A mall, quite simply, would have changed Lawrence forever, said Price Banks, then the city's planning director, in making his case to the planning commission in 1987. Among his dire predictions: Development associated with the mall would sprawl south of the Wakarusa River, trigger traffic snarls in neighborhoods and "rob downtown of its heart-of-the-community status."
Arensberg, whose family shoe store opened in the central business district in 1958, today thanks Banks and those who wrote and defended the plan whenever he thinks about the prospects of competing against a mall.
The hard work, Arensberg said, paid off.
"Your plan is your only defense against too much growth, or the wrong kind of growth," he said. "And it's the only way to win."
Ron Short sure wished he had Plan '95.
From 1969 to 1971, Short served as Lawrence's first professional planning director. Working out of a former bank building at 11th and Massachusetts streets, he relied on a patchwork of consultants' reports and a personal anti-sprawl desire to guide the city's growth.
Developers were lining up outside his office to build shopping centers along Iowa Street south of 23rd Street. When he started, the area had less than 13,000 square feet of commercial space.
Today, it has nearly 1.5 million square feet.
"I worked really hard to keep the major shopping centers out of Iowa Street, to keep them from harming downtown," said Short, now planning manager in Glendale, Ariz. "I just remember going through hell, fighting the shopping centers, saying, 'We really need to preserve the downtown. Once we get shopping centers, the downtown will start deteriorating.' "
"Unfortunately, I didn't have the luxury of having a plan that would say that."
While Plan '95 prevented a massive mall development from materializing, it couldn't stifle market forces.
Today, South Iowa Street is the largest commercial district in Lawrence. It includes several large stores that are found in malls elsewhere; several others linger on the drawing board.
"I absolutely didn't want a mall, but we've got one now," said Shirley Martin-Smith, who moved to Lawrence in 1977 and later served as mayor. "It just doesn't have a roof."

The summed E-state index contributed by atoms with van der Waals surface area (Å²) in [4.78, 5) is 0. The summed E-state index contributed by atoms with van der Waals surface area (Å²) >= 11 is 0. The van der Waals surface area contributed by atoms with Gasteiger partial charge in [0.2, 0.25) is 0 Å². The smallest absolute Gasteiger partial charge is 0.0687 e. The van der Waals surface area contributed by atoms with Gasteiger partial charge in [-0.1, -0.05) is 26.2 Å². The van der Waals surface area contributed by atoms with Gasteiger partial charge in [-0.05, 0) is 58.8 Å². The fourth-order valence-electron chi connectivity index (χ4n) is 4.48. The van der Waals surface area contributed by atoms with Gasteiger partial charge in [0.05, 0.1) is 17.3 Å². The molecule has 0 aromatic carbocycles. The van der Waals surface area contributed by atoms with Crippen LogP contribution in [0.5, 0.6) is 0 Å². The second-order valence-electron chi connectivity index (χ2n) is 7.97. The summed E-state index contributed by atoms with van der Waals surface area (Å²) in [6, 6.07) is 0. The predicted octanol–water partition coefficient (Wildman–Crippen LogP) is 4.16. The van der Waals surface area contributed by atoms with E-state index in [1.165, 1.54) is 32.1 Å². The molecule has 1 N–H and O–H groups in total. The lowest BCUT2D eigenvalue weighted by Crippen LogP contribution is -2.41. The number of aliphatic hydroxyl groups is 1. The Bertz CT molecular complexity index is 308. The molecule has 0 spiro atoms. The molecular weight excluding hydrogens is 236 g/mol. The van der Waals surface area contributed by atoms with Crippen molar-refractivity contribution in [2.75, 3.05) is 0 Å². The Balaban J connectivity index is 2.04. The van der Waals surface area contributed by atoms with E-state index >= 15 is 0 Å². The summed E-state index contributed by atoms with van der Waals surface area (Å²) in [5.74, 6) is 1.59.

Martin Moore, a Lawrence developer for 20 years, has seen both sides of the downtown issue, and planning in general.
As managing member of 34th Street Investors, his development brought a new J.C. Penney, Pizzeria Uno and Hollywood Theatres to South Iowa Street.
As a member of 9-10 LC, he's turning a downtown block into a retail, office, residential and parking complex.
And, during the past decade, he served as a member of the steering committee that created Horizon 2020, the comprehensive land use guide that picked up where Plan '95 left off.
Even before members of the committee or their task forces had a chance to put pencil to paper, he said, one factor became quite clear.
"There wasn't going to be any deterring from 'we need to protect downtown and we're not going to have a great big enclosed mall,'" Moore said. "It was evident that was going to come out of the Horizon 2020 planning process and carry over from Plan '95. And it did.
"But let's not kid ourselves. There are some things you can't do, shoppingwise, downtown -- and that's all right -- but we all said we weren't going to have a big enclosed mall."
-- Business editor Mark Fagan can be reached at 832-7188.
Coming Thursday: Those who drafted Horizon 2020 knew that the successful Plan '95 would be a tough act to follow.